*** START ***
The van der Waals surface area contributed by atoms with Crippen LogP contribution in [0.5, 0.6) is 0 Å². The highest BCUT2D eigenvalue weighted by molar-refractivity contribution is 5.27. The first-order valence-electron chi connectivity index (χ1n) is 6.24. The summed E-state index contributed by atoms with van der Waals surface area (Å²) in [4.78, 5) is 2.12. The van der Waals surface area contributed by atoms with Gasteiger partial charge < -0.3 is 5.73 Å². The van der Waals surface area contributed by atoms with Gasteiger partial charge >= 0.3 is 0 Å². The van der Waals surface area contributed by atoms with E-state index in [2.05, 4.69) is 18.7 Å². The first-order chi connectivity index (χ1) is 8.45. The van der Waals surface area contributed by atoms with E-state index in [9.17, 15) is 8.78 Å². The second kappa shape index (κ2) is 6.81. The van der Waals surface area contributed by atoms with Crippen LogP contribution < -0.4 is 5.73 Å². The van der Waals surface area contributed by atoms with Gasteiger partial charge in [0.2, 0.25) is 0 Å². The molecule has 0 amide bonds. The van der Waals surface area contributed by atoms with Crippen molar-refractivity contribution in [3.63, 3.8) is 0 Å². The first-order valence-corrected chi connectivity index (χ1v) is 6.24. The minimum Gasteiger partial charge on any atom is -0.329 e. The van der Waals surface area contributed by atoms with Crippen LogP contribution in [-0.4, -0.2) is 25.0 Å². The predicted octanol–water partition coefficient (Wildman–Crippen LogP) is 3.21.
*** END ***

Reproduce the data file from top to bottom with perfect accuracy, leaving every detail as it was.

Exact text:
The van der Waals surface area contributed by atoms with Crippen LogP contribution in [0.5, 0.6) is 0 Å². The highest BCUT2D eigenvalue weighted by molar-refractivity contribution is 5.27. The first-order valence-electron chi connectivity index (χ1n) is 6.24. The summed E-state index contributed by atoms with van der Waals surface area (Å²) in [4.78, 5) is 2.12. The van der Waals surface area contributed by atoms with Gasteiger partial charge < -0.3 is 5.73 Å². The van der Waals surface area contributed by atoms with Gasteiger partial charge >= 0.3 is 0 Å². The van der Waals surface area contributed by atoms with E-state index in [2.05, 4.69) is 18.7 Å². The first-order chi connectivity index (χ1) is 8.45. The van der Waals surface area contributed by atoms with E-state index in [9.17, 15) is 8.78 Å². The second kappa shape index (κ2) is 6.81. The van der Waals surface area contributed by atoms with Crippen LogP contribution < -0.4 is 5.73 Å². The van der Waals surface area contributed by atoms with Gasteiger partial charge in [0.2, 0.25) is 0 Å². The molecule has 0 amide bonds. The van der Waals surface area contributed by atoms with Crippen molar-refractivity contribution in [3.63, 3.8) is 0 Å². The first-order valence-corrected chi connectivity index (χ1v) is 6.24. The minimum Gasteiger partial charge on any atom is -0.329 e. The van der Waals surface area contributed by atoms with Crippen LogP contribution in [-0.4, -0.2) is 25.0 Å². The predicted octanol–water partition coefficient (Wildman–Crippen LogP) is 3.21.